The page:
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Research Ethics Definition Research Ethics Research Ethics Guiding Principles The word research was derived from

from a French word recherch which means search closely. Literally it refers to investigating thoroughly. Research is defined as any form of disciplined investigation that aims to contribute to a body of knowledge or theory. The word ethics is derived from the Greek word ethos meaning a persons character, nature or disposition. Therefore, ethics are guidelines or sets of principles or standards of human conduct (sometimes called moral philosophy, It is the study of such principles for good professional practice, which serve to advise and steer researchers as they conduct their work. Ethics is a branch of philosophy which is concerned with thinking about morality, integrity (adhering to high moral principles or professional standards) and the distinction between right and wrong. It is considered a normative science, because it is concerned with norms of human conduct. Research ethics refers to the moral principles guiding research, from its inception through to completion and publication of results and beyond for example, the curation of data and physical samples after the research has been published. Distinctive Features Social scientists typically engage in researching controversial and sensitive subjects and consequently it is inevitable that ethical problems will emerge from their research. This does not mean that researchers should avoid sensitive topics, but rather the methods by which the research is conducted should be ethically justifiable. Codes of good practice define the rights and responsibilities of researchers and their relationships with their research subjects, employers and funding bodies.

However, conducting ethical research is sometimes not a simple matter of applying prescribed rules that provide solutions for major methodological decisions. Ethical dilemmas may arise if researchers are faced with competing values and a choice between different methodological strategies, where none of those strategies can realize all those values in practice. Indeed, in research involving human subjects, there can often be conflicts between various parties: the subject, the researcher, the researchers discipline, the funding body and society itself. Guiding ethical principles include: 1. Honesty: Strive for honesty in all scientific communications. Honestly report data, results, methods and procedures, and publication status. 1. Do not fabricate, or dont falsify or dont cook data, 2. Do not deceive colleagues, granting agencies, or the public. 3. do not report false reports rather than actual works 2. Objectivity: indicates the attempt to observe things as they are, without falsifying observations to accord with some preconceived world view. It also refers to striving to avoid biases in: A. Data collection Most professors accept land privatization. Do you? (Prestige biases) Leading the respondents to the kind of answer that you think is favorable. Ex. You plant trees every time; you cut them, dont you? You push the respondent to say yes. Do not collect or ignore positive or negative information deliberately. B. Data analysis: do not ignore negative/positive evidences - to support or oppose C. Data interpretation Distorting interpretations to fit prejudice and preconceived ideas Exaggeration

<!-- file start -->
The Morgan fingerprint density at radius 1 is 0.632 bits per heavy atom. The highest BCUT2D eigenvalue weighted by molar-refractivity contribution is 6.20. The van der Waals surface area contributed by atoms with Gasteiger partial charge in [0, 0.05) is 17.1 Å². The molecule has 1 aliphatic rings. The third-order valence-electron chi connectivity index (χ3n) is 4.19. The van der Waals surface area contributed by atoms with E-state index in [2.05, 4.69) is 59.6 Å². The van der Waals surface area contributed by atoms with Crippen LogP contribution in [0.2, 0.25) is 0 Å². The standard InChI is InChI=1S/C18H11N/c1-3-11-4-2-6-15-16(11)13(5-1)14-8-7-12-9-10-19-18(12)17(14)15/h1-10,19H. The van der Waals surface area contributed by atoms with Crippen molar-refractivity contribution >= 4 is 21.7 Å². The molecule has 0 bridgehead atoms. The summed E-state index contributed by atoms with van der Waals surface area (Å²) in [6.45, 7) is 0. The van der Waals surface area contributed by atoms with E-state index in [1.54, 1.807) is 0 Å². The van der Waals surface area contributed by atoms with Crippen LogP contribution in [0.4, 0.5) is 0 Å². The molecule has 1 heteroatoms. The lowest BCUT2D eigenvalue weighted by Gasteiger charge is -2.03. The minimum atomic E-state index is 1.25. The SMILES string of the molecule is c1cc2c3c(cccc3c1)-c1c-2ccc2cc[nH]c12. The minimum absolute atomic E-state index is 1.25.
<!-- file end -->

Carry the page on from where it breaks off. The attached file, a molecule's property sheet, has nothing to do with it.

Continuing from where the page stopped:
3. Carefulness: Avoid careless errors and negligence; carefully and critically examine your own work and the work of your peers. Dont be careless to consult influential papers/persons Keep good records of research activities (data collection & research design). Dont fail to check if any suspicion. Falsified DAs report for SWC, some experts did not want to investigate in the field, but we did. Make clear orientation, follow-ups for your assistants/data collectors. Dont neglect calculation errors after printing/submission 4. Respect for Intellectual Property: honor patents, copyrights, and other forms of intellectual property. Give credit where credit is due. 1. Never plagiarize. Acknowledge or credited all contributions to research. 2. Do not use unpublished data, methods/models, or results without permission 5. Non-Discrimination: Avoid discrimination against colleagues or students on the basis of sex, race, ethnicity, or other factors that are not related to their scientific competence and integrity. 1. Making derogatory comments/expressing a low opinion and personal attacks in your review of author's submission. 2. Rejecting a manuscript for publication without even reading it. 3. Rejecting fund competing proposal without even reading it. 6. Responsible Research and Publication 1. Avoid submitting previous works for grant competition 2. avoid submitting the works of your advisee for presentation without consulting 3. Avoid duplicative publication. 7. Openness: share data, results, ideas, tools, resources. Be open to criticism and new ideas. 8. Integrity: Keep your promises and agreements; act with sincerity; strive for consistency of thought and action.

9. Confidentiality: protect confidential communications, such as papers or grants submitted for publication, personnel records, trade or military secrets, and patient records. 10. Responsible Mentoring: help to educate, mentor, and advise students. Promote their welfare and allow them to make their own decisions.